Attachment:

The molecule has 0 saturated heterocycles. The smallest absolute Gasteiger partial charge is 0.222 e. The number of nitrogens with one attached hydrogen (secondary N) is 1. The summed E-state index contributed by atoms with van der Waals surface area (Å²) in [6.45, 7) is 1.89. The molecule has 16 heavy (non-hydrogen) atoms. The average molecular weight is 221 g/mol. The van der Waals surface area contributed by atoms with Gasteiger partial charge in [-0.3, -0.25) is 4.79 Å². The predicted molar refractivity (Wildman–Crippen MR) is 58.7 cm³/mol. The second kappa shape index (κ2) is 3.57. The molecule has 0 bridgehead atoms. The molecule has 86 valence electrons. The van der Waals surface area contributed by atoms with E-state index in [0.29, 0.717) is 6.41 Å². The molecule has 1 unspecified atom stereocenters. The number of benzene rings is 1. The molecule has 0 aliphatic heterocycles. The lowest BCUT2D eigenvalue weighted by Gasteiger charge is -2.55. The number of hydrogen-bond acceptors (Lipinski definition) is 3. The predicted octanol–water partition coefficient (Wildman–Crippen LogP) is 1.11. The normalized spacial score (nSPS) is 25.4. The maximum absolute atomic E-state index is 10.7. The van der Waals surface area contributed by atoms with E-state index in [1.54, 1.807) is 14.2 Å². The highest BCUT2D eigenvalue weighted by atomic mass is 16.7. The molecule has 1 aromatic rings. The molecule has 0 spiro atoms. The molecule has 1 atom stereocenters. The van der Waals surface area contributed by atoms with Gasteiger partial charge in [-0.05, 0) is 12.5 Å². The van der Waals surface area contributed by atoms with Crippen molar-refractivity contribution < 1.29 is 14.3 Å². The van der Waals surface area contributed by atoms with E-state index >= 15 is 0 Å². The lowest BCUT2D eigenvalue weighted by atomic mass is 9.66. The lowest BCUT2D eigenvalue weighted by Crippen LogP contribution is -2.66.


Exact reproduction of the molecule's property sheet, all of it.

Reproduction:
The molecule has 0 saturated heterocycles. The smallest absolute Gasteiger partial charge is 0.222 e. The number of nitrogens with one attached hydrogen (secondary N) is 1. The summed E-state index contributed by atoms with van der Waals surface area (Å²) in [6.45, 7) is 1.89. The molecule has 16 heavy (non-hydrogen) atoms. The average molecular weight is 221 g/mol. The van der Waals surface area contributed by atoms with Gasteiger partial charge in [-0.3, -0.25) is 4.79 Å². The predicted molar refractivity (Wildman–Crippen MR) is 58.7 cm³/mol. The second kappa shape index (κ2) is 3.57. The molecule has 0 bridgehead atoms. The molecule has 86 valence electrons. The van der Waals surface area contributed by atoms with E-state index in [0.29, 0.717) is 6.41 Å². The molecule has 1 unspecified atom stereocenters. The number of benzene rings is 1. The molecule has 0 aliphatic heterocycles. The lowest BCUT2D eigenvalue weighted by Gasteiger charge is -2.55. The number of hydrogen-bond acceptors (Lipinski definition) is 3. The predicted octanol–water partition coefficient (Wildman–Crippen LogP) is 1.11. The normalized spacial score (nSPS) is 25.4. The maximum absolute atomic E-state index is 10.7. The van der Waals surface area contributed by atoms with E-state index in [1.54, 1.807) is 14.2 Å². The highest BCUT2D eigenvalue weighted by atomic mass is 16.7. The molecule has 1 aromatic rings. The molecule has 0 spiro atoms. The molecule has 1 atom stereocenters. The van der Waals surface area contributed by atoms with Gasteiger partial charge in [-0.05, 0) is 12.5 Å². The van der Waals surface area contributed by atoms with Crippen molar-refractivity contribution < 1.29 is 14.3 Å². The van der Waals surface area contributed by atoms with E-state index >= 15 is 0 Å². The lowest BCUT2D eigenvalue weighted by atomic mass is 9.66. The lowest BCUT2D eigenvalue weighted by Crippen LogP contribution is -2.66.